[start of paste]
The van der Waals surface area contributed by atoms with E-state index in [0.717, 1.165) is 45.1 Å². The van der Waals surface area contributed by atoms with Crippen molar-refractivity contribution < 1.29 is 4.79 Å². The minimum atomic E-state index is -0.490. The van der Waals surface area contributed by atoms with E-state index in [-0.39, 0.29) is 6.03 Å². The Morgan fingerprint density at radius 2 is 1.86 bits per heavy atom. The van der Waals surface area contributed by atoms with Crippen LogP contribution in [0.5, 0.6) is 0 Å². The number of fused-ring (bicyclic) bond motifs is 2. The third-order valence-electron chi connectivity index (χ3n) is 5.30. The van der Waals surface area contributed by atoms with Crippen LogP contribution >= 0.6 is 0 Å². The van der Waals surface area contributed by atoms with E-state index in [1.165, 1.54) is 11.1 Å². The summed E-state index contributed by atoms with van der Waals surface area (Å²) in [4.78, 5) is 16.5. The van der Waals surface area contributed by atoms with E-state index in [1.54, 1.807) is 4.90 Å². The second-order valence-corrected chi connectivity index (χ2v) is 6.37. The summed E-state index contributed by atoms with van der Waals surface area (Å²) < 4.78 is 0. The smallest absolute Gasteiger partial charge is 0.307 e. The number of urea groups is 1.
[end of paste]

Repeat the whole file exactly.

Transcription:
The van der Waals surface area contributed by atoms with E-state index in [0.717, 1.165) is 45.1 Å². The van der Waals surface area contributed by atoms with Crippen molar-refractivity contribution < 1.29 is 4.79 Å². The minimum atomic E-state index is -0.490. The van der Waals surface area contributed by atoms with E-state index in [-0.39, 0.29) is 6.03 Å². The Morgan fingerprint density at radius 2 is 1.86 bits per heavy atom. The van der Waals surface area contributed by atoms with Crippen LogP contribution in [0.5, 0.6) is 0 Å². The number of fused-ring (bicyclic) bond motifs is 2. The third-order valence-electron chi connectivity index (χ3n) is 5.30. The van der Waals surface area contributed by atoms with Crippen LogP contribution >= 0.6 is 0 Å². The van der Waals surface area contributed by atoms with E-state index in [1.165, 1.54) is 11.1 Å². The summed E-state index contributed by atoms with van der Waals surface area (Å²) in [4.78, 5) is 16.5. The van der Waals surface area contributed by atoms with E-state index in [1.54, 1.807) is 4.90 Å². The second-order valence-corrected chi connectivity index (χ2v) is 6.37. The summed E-state index contributed by atoms with van der Waals surface area (Å²) < 4.78 is 0. The smallest absolute Gasteiger partial charge is 0.307 e. The number of urea groups is 1.